Sunday, May 16, 2010

Excommunication: Is it such a bad thing?

While my mother was watching "The Mormons," a woman was being interviewed about her excommunication. The documentary discussed, at length, excommunication, or the practice of removing an individual from membership. The slant in the documentary at this part is that excommunication is a horrid practice that splits families into fractures and that the LDS Church is awful for such a practice. This woman, Margaret Toscano, told the story of the Church Disciplinary Council that was held for her. After being told she was excommunicated, she related how the stake presidency and high priests offered to shake her hand: to quote directly, with niceness referring to the handshakes, she said, "the niceness covered over the violence of what was being done, because, in fact, excommunication is a violent action."

I watched momentarily as she spoke, and as my mother seemed relatively captured by the woman's words, I spoke up, saying, "If that's what she has to say about excommunication, she has no idea of it's purpose." My statement is truth. Fact.

The purpose of excommunication has nothing to do with shaming an individual, despite the fact that I guarantee more than one individual would argue this point with me. Just because you think it's about shaming, someone for doing something against the Church's doctrines, doesn't make it so. As much as I may want to float up to the stars, believing I'll suddenly be able to doesn't bring me any closer to those stars. For those who view it as shameful don't understand it's purpose.

It is viewed, undeniably, as a punishment for not keeping the commandments; no, for breaking the commandments to such an extent that simple repentance can't answer the ends of the law. When we break a law, there is a due that must be paid: justice demands it. However, I will argue with any who contend with me, that it's both a punishment and a blessing. And you'll see how and why by the end of this post.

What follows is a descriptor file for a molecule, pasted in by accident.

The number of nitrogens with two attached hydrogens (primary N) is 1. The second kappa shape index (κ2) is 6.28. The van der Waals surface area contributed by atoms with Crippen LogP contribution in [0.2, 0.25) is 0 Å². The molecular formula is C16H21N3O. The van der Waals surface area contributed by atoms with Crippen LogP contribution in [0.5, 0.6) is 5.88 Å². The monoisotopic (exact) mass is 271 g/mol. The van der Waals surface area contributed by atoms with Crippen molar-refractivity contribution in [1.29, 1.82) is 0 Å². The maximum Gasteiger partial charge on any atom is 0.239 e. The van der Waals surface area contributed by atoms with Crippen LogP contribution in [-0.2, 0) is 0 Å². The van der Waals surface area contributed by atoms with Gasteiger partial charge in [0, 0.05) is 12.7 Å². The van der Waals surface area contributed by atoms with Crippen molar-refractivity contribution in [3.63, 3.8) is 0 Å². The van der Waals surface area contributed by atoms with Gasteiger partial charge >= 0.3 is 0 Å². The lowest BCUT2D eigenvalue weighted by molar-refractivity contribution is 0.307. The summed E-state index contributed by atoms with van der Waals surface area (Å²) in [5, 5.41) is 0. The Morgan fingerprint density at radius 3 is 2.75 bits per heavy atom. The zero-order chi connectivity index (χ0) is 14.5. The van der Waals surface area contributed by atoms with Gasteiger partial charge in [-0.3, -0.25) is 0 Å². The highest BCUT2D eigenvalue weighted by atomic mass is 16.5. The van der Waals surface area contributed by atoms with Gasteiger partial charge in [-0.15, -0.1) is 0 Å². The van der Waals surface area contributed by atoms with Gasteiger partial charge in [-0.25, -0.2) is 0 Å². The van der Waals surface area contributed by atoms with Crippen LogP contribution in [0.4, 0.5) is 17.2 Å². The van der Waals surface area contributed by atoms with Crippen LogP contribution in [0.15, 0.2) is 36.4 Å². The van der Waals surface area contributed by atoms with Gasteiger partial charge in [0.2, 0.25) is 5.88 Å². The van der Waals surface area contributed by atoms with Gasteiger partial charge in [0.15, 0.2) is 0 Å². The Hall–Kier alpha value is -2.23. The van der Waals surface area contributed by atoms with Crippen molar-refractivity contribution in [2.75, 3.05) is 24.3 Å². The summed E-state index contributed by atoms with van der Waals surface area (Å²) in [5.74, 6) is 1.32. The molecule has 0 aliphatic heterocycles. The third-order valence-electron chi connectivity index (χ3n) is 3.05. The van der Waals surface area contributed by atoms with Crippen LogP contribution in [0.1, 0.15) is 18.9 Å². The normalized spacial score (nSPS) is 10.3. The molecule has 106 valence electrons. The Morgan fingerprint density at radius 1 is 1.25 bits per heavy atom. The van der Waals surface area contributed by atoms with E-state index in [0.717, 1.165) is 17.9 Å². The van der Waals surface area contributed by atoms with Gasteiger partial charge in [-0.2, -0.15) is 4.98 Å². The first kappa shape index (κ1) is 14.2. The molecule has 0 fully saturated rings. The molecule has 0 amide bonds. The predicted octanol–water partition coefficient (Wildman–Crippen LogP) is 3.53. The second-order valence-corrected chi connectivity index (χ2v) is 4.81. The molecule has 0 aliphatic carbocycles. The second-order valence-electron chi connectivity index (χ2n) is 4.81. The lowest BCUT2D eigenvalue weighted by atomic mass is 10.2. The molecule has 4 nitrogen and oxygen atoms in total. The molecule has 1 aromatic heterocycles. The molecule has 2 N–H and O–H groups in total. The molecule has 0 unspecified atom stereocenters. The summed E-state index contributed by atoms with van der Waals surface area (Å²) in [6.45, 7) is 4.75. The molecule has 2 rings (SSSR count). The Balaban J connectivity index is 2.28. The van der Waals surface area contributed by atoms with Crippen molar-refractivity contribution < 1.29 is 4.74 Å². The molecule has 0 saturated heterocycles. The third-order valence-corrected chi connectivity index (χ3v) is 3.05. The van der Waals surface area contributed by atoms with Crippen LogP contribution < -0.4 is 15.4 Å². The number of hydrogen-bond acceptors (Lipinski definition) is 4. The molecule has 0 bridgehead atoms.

When Jesus Christ was ministering to the peoples on the American continent after he showed himself to his disciples in Jerusalem and then ascended into heaven, he taught the doctrine of the sacrament. After administering the sacrament to the people, he turned to the disciples he had chosen there, and said this: "And now behold, this is the commandment which I give unto you, that ye shall not suffer any one knowingly to partake of my flesh and blood unworthily, when ye shall minister it; For whoso eateth and drinketh my flesh and blood unworthily eateth and drinketh damnation to his soul; therefore if ye know that a man is unworthy to eat and drink of my flesh and blood ye shall forbid him." Whoa! That's some harsh doctrine, no? We can get into semantics about what it means to be unworthy, but I'll just point out one of the footnotes on "unworthily," and that says, "Go thy way unto thy brother, and first be reconciled to thy brother, and then come unto me with full purpose of heart, and I will receive you."

OK, so if we're unworthy, we don't want to be taking the sacrament, 'cause that's where the whole "eateth and drinketh damnation to [our souls]" comes in, and that just isn't something we want to be doing. So the Lord explained that "Nevertheless, ye shall not cast him out from among you, but ye shall minister unto him and shall pray for him unto the Father, in my name; and if it so be that he repenteth and is baptized in my name, then shall ye receive him, and shall minister unto him of my flesh and blood." All right then, to be able to partake of the sacrament and not damn our souls, we need to repent, because that's the only way we can return to our Heavenly Father (to clarify for any Episcopalians who may be reading and think that last statement was blasphemous, I'll reword it: "we need to repent, utilizing the great Atonement performed by Jesus Christ, because that's the only way we can return to our Heavenly Father.")

On that note, have you ever noticed how often Heavenly Father is recorded as speaking to man? Not very often at all. Given this scarcity, one can assume that whenever God does speak, it's important and we 'ought to be listening, we 'ought to be doing what He tells us. In a vision, received by a prophet in the Book of Mormon, we're told that "...the Father said: Repent ye, repent ye, and be baptized in the name of my Beloved Son." So it's important we do whatever it is God tells us. Now, how important would something be if He repeats it? He said, "Repent ye, repent ye," think about that.